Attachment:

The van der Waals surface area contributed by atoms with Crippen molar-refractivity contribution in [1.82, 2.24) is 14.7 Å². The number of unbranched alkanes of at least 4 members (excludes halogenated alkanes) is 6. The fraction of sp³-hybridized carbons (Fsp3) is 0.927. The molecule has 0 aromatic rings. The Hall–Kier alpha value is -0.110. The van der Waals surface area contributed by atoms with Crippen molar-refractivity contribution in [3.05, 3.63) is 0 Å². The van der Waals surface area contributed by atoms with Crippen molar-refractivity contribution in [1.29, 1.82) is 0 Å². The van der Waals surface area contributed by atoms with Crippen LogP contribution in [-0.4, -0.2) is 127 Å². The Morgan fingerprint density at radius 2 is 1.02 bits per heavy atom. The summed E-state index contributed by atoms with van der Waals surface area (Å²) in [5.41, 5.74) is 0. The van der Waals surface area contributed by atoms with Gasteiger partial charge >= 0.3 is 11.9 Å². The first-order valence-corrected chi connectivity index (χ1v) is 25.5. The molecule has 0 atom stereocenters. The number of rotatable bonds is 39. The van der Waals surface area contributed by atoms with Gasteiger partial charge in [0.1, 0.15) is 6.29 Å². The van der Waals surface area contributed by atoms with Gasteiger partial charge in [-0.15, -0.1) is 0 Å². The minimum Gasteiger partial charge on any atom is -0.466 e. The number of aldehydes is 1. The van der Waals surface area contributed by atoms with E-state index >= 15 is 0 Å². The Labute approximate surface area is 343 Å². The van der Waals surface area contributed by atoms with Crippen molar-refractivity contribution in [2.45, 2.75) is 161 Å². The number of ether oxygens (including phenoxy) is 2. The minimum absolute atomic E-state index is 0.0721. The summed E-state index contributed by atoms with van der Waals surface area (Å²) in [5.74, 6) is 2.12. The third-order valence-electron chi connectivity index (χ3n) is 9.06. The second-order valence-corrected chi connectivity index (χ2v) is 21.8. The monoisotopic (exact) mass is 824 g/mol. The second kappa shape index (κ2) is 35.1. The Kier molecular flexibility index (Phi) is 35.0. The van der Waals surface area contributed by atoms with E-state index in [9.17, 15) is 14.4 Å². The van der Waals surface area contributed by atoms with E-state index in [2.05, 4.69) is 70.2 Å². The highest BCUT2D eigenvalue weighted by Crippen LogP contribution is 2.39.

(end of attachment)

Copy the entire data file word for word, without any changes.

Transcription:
The van der Waals surface area contributed by atoms with Crippen molar-refractivity contribution in [1.82, 2.24) is 14.7 Å². The number of unbranched alkanes of at least 4 members (excludes halogenated alkanes) is 6. The fraction of sp³-hybridized carbons (Fsp3) is 0.927. The molecule has 0 aromatic rings. The Hall–Kier alpha value is -0.110. The van der Waals surface area contributed by atoms with Crippen molar-refractivity contribution in [3.05, 3.63) is 0 Å². The van der Waals surface area contributed by atoms with Crippen molar-refractivity contribution in [1.29, 1.82) is 0 Å². The van der Waals surface area contributed by atoms with Crippen LogP contribution in [-0.4, -0.2) is 127 Å². The Morgan fingerprint density at radius 2 is 1.02 bits per heavy atom. The summed E-state index contributed by atoms with van der Waals surface area (Å²) in [5.41, 5.74) is 0. The van der Waals surface area contributed by atoms with Gasteiger partial charge >= 0.3 is 11.9 Å². The first-order valence-corrected chi connectivity index (χ1v) is 25.5. The molecule has 0 atom stereocenters. The number of rotatable bonds is 39. The van der Waals surface area contributed by atoms with Gasteiger partial charge in [0.1, 0.15) is 6.29 Å². The van der Waals surface area contributed by atoms with Gasteiger partial charge in [-0.15, -0.1) is 0 Å². The minimum Gasteiger partial charge on any atom is -0.466 e. The number of aldehydes is 1. The van der Waals surface area contributed by atoms with E-state index >= 15 is 0 Å². The Labute approximate surface area is 343 Å². The van der Waals surface area contributed by atoms with Crippen molar-refractivity contribution in [2.45, 2.75) is 161 Å². The number of ether oxygens (including phenoxy) is 2. The minimum absolute atomic E-state index is 0.0721. The summed E-state index contributed by atoms with van der Waals surface area (Å²) in [5.74, 6) is 2.12. The third-order valence-electron chi connectivity index (χ3n) is 9.06. The second-order valence-corrected chi connectivity index (χ2v) is 21.8. The monoisotopic (exact) mass is 824 g/mol. The second kappa shape index (κ2) is 35.1. The Kier molecular flexibility index (Phi) is 35.0. The van der Waals surface area contributed by atoms with E-state index in [9.17, 15) is 14.4 Å². The van der Waals surface area contributed by atoms with E-state index in [2.05, 4.69) is 70.2 Å². The highest BCUT2D eigenvalue weighted by Crippen LogP contribution is 2.39.